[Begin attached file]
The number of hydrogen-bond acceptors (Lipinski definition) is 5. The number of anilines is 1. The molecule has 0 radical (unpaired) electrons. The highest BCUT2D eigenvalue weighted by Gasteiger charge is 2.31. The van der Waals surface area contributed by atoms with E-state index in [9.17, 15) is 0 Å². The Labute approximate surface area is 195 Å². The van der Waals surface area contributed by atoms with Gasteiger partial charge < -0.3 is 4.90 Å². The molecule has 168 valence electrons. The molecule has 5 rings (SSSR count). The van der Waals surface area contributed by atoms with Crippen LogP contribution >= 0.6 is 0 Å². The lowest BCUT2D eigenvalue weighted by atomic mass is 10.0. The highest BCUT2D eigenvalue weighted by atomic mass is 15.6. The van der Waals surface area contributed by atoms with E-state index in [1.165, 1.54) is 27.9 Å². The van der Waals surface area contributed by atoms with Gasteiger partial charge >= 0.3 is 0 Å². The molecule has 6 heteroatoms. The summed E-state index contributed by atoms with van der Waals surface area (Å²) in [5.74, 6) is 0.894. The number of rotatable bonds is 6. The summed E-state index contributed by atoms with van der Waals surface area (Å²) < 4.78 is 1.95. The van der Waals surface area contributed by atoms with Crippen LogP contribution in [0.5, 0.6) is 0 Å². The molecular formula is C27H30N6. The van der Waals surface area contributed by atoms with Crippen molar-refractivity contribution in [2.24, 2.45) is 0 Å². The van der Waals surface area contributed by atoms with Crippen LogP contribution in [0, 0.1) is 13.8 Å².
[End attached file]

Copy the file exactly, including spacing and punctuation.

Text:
The number of hydrogen-bond acceptors (Lipinski definition) is 5. The number of anilines is 1. The molecule has 0 radical (unpaired) electrons. The highest BCUT2D eigenvalue weighted by Gasteiger charge is 2.31. The van der Waals surface area contributed by atoms with E-state index in [9.17, 15) is 0 Å². The Labute approximate surface area is 195 Å². The van der Waals surface area contributed by atoms with Gasteiger partial charge < -0.3 is 4.90 Å². The molecule has 168 valence electrons. The molecule has 5 rings (SSSR count). The van der Waals surface area contributed by atoms with Crippen LogP contribution >= 0.6 is 0 Å². The lowest BCUT2D eigenvalue weighted by atomic mass is 10.0. The highest BCUT2D eigenvalue weighted by atomic mass is 15.6. The van der Waals surface area contributed by atoms with E-state index in [1.165, 1.54) is 27.9 Å². The van der Waals surface area contributed by atoms with Gasteiger partial charge >= 0.3 is 0 Å². The molecule has 6 heteroatoms. The summed E-state index contributed by atoms with van der Waals surface area (Å²) in [5.74, 6) is 0.894. The number of rotatable bonds is 6. The summed E-state index contributed by atoms with van der Waals surface area (Å²) < 4.78 is 1.95. The van der Waals surface area contributed by atoms with Crippen LogP contribution in [0.5, 0.6) is 0 Å². The molecular formula is C27H30N6. The van der Waals surface area contributed by atoms with Crippen molar-refractivity contribution in [2.24, 2.45) is 0 Å². The van der Waals surface area contributed by atoms with Crippen LogP contribution in [0, 0.1) is 13.8 Å².